f I force KBL GT2 GPU to max speed (gt_min_freq_mhz = gt_max_freq_mhz), and run just single pipeline, QSV performance doubles, but there's still 40-50% gap to the other options.

Same performance gap between QSV & VA-API backends is visible also when doing just decode (or decode+downscale):

ffmpeg -hwaccel qsv -qsv_device /dev/dri/renderD128 -c:v hevc_qsv -i 1920x1080_10bit_60fps.h265 -f null -

I guess when running parallel pipelines, difference is much smaller because things hit a another bottleneck that's common with all drivers (100% video engine utilization), thereby diminishing the impact of the QSV pipeline issue visible when running just one pipeline.

Note: I've earlier seen VA-API being being much slower than QSV when doing 1920x540 8-bit HEVC decode, I need to retest that in case there's been some change recently in kernel, mediasdk or FFmpeg since, or are things resolution dependent.

comment:12 Changed 8 months ago by eero-t

More testing with KBL-i7 GT2 (and latest Git versions of everything).

With 8-bit 1920x540 HEVC decode, QSV is clearly faster than VA-API:

ffmpeg  -hwaccel qsv -qsv_device /dev/dri/renderD128 -c:v hevc_qsv -i 1920x540_60_yuv420p_4800.h265 -f null -
...
ffmpeg -hwaccel vaapi -vaapi_device /dev/dri/renderD128 -i 1920x540_60_yuv420p_4800.h265 -y -f null -

Whereas with (8-bit & 10-bit) 1920x1080 HEVC decode, QSV was clearly slower than VA-API.
In both cases, also when GPU is forced to run at max speed.

In the 1920x540 case, QSV gets (clearly) slower than VA-API when something is done to the decoded data. If I do VPP upscale from decoded 1920x540 to 1920x1080, unlike 1920x540 decoding, QSV perf of that also impacted by kernel power management (has much lower perf when GPU isn't forced to max).

To summarize findings so far:

  • Resolution impacts whether doing (HEVC) decoding is slower with QSV or VA-API backends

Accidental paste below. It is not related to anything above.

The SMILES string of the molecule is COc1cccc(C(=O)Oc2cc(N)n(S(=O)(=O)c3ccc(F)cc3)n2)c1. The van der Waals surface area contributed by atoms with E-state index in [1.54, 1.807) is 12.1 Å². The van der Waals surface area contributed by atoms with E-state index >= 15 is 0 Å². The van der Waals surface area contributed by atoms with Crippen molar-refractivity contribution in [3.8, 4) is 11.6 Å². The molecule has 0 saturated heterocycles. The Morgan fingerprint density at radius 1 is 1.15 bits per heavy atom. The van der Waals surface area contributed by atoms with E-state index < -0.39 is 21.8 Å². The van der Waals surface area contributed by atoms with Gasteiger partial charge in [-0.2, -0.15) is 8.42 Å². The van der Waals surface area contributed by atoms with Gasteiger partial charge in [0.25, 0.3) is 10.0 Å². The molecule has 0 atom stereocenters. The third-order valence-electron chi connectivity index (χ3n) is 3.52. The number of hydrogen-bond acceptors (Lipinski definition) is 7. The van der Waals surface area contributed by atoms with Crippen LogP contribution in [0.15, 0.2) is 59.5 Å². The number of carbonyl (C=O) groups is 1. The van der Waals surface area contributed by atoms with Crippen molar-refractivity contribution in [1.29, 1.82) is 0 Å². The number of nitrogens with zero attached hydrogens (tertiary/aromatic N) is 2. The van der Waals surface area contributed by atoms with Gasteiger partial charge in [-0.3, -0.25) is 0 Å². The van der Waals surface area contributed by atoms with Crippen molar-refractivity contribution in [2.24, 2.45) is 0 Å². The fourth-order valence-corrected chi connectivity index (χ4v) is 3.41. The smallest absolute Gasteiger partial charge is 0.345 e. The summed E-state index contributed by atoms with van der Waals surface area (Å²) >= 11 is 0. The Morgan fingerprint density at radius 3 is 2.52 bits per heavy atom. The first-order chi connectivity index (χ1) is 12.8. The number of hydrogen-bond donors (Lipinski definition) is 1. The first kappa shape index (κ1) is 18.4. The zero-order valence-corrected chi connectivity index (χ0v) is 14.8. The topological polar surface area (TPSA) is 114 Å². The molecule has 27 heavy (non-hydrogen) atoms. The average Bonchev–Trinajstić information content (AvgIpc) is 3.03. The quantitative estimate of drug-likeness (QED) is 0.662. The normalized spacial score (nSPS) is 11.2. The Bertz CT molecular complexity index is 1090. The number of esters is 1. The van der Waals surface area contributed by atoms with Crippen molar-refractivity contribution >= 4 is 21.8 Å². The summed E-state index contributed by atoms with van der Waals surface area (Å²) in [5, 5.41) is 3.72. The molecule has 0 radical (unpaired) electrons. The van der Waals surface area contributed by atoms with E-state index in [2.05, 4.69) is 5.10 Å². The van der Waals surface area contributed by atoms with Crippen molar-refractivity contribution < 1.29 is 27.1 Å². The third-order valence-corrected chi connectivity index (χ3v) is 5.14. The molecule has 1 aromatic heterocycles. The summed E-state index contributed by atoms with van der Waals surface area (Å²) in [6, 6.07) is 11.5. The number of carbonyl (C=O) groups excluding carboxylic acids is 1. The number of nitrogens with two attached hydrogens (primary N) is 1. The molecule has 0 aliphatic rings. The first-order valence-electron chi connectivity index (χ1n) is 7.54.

• In larger resolutions, VPP operations with QSV backend are slower than with VA-API
  • Depending on what the pipeline does and at what resolutions, QSV backend can fool kernel to lower GPU speed so that it's much slower than with VA-API (when there's single pipeline running at the same time). IMHO this is larger of the issues, but it could be related to the VPP issue

I suppose this an issue of qsv hwdownloading. FFmpeg-vaapi can get an image directly via vaDeriveImage() (​https://github.com/FFmpeg/FFmpeg/blob/master/libavutil/hwcontext_vaapi.c#L788). But possibly MSDK is via vaGetImage() (​https://github.com/FFmpeg/FFmpeg/blob/master/libavutil/hwcontext_vaapi.c#L815) thus making a copy cause performance drop

...

I will take a deeper look and go back to this issue.

Any conclusions? Something like that might explain operations being synchronous enough that kernel power management doesn't think use-case to be GPU bound (enough).

comment:13 Changed 8 months ago by eero-t

Binding FFmpeg QSV process to a single core will also help in keeping the GPU speed up (e.g. with "taskset 0x1 ffmpeg ...").

I ftraced kernel task migrations and those aren't the problem. I guess taskset helps because all FFmpeg/QSV threads being on the same core helps keeping CPU speed up, which can help keeping GPU speed up (you don't get vicious cycle where other side being slow & waited on, causes freq of the other side to be dropped, which is then slow when control switches between GPU / CPU).

When tracing per-frame vaBeginPicture() calls done by QSV & VA-API backends, I noticed that QSV backend does all of them from a single thread, whereas VA-API backend splits those calls evenly across all (5) threads. Work split differences like that can certainly explain differences in how kernel power management handles these cases...

comment:14 Changed 8 months ago by eero-t

Btw. this is the source for the converted video http://4ksamples.com/ses-astra-uhd-test-1-2160p-uhdtv/.